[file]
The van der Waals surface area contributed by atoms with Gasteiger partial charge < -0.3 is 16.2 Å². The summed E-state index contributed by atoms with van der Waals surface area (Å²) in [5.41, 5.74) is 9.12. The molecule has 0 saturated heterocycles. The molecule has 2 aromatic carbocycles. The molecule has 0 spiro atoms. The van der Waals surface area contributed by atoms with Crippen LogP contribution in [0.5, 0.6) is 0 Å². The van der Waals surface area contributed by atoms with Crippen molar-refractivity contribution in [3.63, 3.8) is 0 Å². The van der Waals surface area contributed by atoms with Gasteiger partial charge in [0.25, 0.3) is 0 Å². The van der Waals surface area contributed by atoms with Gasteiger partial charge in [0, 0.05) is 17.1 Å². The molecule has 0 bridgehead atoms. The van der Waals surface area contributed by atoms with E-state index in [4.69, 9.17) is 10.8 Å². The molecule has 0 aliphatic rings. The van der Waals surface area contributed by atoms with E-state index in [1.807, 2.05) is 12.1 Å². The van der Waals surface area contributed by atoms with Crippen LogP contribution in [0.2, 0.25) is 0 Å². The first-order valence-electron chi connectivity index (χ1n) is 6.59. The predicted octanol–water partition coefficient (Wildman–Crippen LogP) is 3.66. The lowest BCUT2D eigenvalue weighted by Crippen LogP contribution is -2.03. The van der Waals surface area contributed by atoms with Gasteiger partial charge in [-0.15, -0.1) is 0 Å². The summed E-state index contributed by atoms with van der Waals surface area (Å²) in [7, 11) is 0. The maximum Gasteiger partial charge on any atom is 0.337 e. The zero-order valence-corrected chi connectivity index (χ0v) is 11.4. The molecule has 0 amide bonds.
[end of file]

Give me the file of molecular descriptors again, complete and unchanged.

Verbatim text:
The van der Waals surface area contributed by atoms with Gasteiger partial charge < -0.3 is 16.2 Å². The summed E-state index contributed by atoms with van der Waals surface area (Å²) in [5.41, 5.74) is 9.12. The molecule has 0 saturated heterocycles. The molecule has 2 aromatic carbocycles. The molecule has 0 spiro atoms. The van der Waals surface area contributed by atoms with Crippen LogP contribution in [0.5, 0.6) is 0 Å². The van der Waals surface area contributed by atoms with Crippen molar-refractivity contribution in [3.63, 3.8) is 0 Å². The van der Waals surface area contributed by atoms with Gasteiger partial charge in [0.25, 0.3) is 0 Å². The van der Waals surface area contributed by atoms with Gasteiger partial charge in [0, 0.05) is 17.1 Å². The molecule has 0 bridgehead atoms. The van der Waals surface area contributed by atoms with E-state index in [4.69, 9.17) is 10.8 Å². The molecule has 0 aliphatic rings. The van der Waals surface area contributed by atoms with E-state index in [1.807, 2.05) is 12.1 Å². The van der Waals surface area contributed by atoms with Crippen LogP contribution in [0.2, 0.25) is 0 Å². The first-order valence-electron chi connectivity index (χ1n) is 6.59. The predicted octanol–water partition coefficient (Wildman–Crippen LogP) is 3.66. The lowest BCUT2D eigenvalue weighted by Crippen LogP contribution is -2.03. The van der Waals surface area contributed by atoms with Gasteiger partial charge in [-0.15, -0.1) is 0 Å². The summed E-state index contributed by atoms with van der Waals surface area (Å²) in [7, 11) is 0. The maximum Gasteiger partial charge on any atom is 0.337 e. The zero-order valence-corrected chi connectivity index (χ0v) is 11.4. The molecule has 0 amide bonds.